1994-03-01

    This descriptive, retrospective study examined levels of self-esteem, social support, and satisfaction with prenatal care in 193 low-risk postpartal women who obtained adequate and inadequate care. The participants were drawn from a regional medical center and university teaching hospital in New Mexico. A demographic questionnaire, the Coopersmith self-esteem inventory, the personal resource questionnaire part 2, and the prenatal care satisfaction inventory were used for data collection. Significant differences were found in the level of education, income, insurance, and ethnicity between women who received adequate prenatal care and those who received inadequate care. Women who were likely to seek either adequate or inadequate prenatal care were those whose total family income was $10,000 to $19,999 per year and high school graduates. Statistically significant differences were found in self-esteem, social support, and satisfaction between the two groups of women. Strategies to enhance self-esteem and social support have to be developed to reach women at risk for receiving inadequate prenatal care. PMID:8155221

  3. Primary Health Care.

    ERIC Educational Resources Information Center

    Lauffer, Sandra, Ed.

    1979-01-01

    This report contains 13 articles and book/film reviews on various topics related to the diffusion of health care information in developing countries; beginning with two articles which define primary health care, and suggest principles related to the community, communication, and the health practitioner upon which primary health care should be…

  4. Preventive Health Care for the Elderly

    PubMed Central

    Stults, Barry M.

    1984-01-01

    Demographic, economic and humanitarian considerations dictate that effective preventive health care be provided to the elderly. A disease-specific approach to geriatric preventive health care will not suffice; measures to enhance or maintain physical, mental and social function must also be emphasized. Unfortunately, the effectiveness of many preventive care procedures has not been adequately investigated in the elderly. Research is urgently needed to determine the efficacy of and appropriate target population for various geriatric preventive health care measures. PMID:6395498

  5. Vacation health care

    MedlinePlus

    ... and help you avoid problems. Talk to your health care provider or visit a travel clinic 4 - 6 ... If you are taking medicine, talk to your health care provider before leaving. Carry all medicines with you ...

  6. Vacation health care

    MedlinePlus

    ... page: //medlineplus.gov/ency/article/001937.htm Vacation health care To use the sharing features on this page, ... and help you avoid problems. Talk to your health care provider or visit a travel clinic 4 to ...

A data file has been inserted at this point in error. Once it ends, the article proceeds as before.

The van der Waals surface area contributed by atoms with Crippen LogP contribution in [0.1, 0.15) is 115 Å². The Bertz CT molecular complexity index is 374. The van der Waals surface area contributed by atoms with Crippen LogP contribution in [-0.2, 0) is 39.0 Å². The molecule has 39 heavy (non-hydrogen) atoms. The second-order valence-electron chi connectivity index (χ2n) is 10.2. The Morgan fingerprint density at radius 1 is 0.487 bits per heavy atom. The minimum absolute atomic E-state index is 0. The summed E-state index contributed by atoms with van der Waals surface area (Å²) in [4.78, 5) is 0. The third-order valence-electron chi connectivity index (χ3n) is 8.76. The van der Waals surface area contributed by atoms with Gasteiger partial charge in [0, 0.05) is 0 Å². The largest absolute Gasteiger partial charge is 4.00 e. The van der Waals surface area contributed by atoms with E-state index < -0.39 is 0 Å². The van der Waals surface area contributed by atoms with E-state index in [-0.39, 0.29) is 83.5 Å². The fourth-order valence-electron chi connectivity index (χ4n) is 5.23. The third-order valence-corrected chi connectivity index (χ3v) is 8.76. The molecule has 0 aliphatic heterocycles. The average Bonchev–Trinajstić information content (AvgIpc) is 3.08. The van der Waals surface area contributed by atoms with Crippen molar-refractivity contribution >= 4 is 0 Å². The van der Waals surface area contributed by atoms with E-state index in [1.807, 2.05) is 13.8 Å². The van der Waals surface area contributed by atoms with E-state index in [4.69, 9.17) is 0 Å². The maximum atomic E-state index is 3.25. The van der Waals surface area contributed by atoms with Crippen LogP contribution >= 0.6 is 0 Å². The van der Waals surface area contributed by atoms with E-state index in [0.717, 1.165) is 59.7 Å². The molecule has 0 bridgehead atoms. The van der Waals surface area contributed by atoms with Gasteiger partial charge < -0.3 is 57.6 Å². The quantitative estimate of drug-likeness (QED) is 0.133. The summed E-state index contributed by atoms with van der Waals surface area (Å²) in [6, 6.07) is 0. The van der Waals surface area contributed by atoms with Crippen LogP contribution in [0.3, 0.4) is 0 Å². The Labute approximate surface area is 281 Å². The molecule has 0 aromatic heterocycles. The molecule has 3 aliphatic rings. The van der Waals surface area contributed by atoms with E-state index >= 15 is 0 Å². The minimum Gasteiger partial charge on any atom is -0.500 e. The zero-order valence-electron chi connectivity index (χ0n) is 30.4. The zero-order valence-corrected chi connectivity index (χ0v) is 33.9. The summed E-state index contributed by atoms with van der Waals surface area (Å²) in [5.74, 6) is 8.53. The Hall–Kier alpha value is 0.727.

7. American Health Care Association

    MedlinePlus

    ... Resources Affordable Care Act Clinical Practice Emergency Preparedness Finance Health Information Technology ICD-10 Integrity Medicaid Medicare ... Facility Operations Affordable Care Act Clinical Emergency Preparedness Finance Health Information Technology Integrity Medicaid Medicare Patient Privacy ...

  8. National Health Care Survey

    Cancer.gov

    This survey encompasses a family of health care provider surveys, including information about the facilities that supply health care, the services rendered, and the characteristics of the patients served.

  9. Health care informatics.

    PubMed

    Siau, Keng

    2003-03-01

    The health care industry is currently experiencing a fundamental change. Health care organizations are reorganizing their processes to reduce costs, be more competitive, and provide better and more personalized customer care. This new business strategy requires health care organizations to implement new technologies, such as Internet applications, enterprise systems, and mobile technologies in order to achieve their desired business changes. This article offers a conceptual model for implementing new information systems, integrating internal data, and linking suppliers and patients. PMID:12670013

  10. Health Care Indicators

    PubMed Central

    Donham, Carolyn S.; Maple, Brenda T.; Letsch, Suzanne W.

    1993-01-01

    This regular feature of the journal includes a discussion of each of the following four topics: community hospital statistics; employment, hours, and earnings in the private health sector; health care prices; and national economic indicators. These statistics are valuable in their own right for understanding the relationship between the health care sector and the overall economy. In addition, they allow us to anticipate the direction and magnitude of health care cost changes prior to the availability of more comprehensive data. PMID:25372246